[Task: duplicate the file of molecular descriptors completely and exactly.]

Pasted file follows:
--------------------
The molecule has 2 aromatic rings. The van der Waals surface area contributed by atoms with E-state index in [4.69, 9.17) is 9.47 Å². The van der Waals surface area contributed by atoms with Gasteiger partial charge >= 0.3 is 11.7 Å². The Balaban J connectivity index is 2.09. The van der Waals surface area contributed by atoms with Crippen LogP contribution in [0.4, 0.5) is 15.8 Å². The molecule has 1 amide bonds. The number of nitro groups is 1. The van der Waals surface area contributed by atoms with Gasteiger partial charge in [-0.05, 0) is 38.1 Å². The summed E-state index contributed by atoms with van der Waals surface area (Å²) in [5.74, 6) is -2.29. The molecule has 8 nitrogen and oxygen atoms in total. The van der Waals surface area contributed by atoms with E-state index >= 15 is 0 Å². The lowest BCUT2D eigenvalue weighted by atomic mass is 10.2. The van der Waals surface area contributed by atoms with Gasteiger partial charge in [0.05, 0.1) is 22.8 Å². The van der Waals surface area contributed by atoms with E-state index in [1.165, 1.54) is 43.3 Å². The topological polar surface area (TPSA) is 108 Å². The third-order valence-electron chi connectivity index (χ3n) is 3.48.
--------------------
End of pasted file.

The molecule has 2 aromatic rings. The van der Waals surface area contributed by atoms with E-state index in [4.69, 9.17) is 9.47 Å². The van der Waals surface area contributed by atoms with Gasteiger partial charge >= 0.3 is 11.7 Å². The Balaban J connectivity index is 2.09. The van der Waals surface area contributed by atoms with Crippen LogP contribution in [0.4, 0.5) is 15.8 Å². The molecule has 1 amide bonds. The number of nitro groups is 1. The van der Waals surface area contributed by atoms with Gasteiger partial charge in [-0.05, 0) is 38.1 Å². The summed E-state index contributed by atoms with van der Waals surface area (Å²) in [5.74, 6) is -2.29. The molecule has 8 nitrogen and oxygen atoms in total. The van der Waals surface area contributed by atoms with E-state index >= 15 is 0 Å². The lowest BCUT2D eigenvalue weighted by atomic mass is 10.2. The van der Waals surface area contributed by atoms with Gasteiger partial charge in [0.05, 0.1) is 22.8 Å². The van der Waals surface area contributed by atoms with E-state index in [1.165, 1.54) is 43.3 Å². The topological polar surface area (TPSA) is 108 Å². The third-order valence-electron chi connectivity index (χ3n) is 3.48.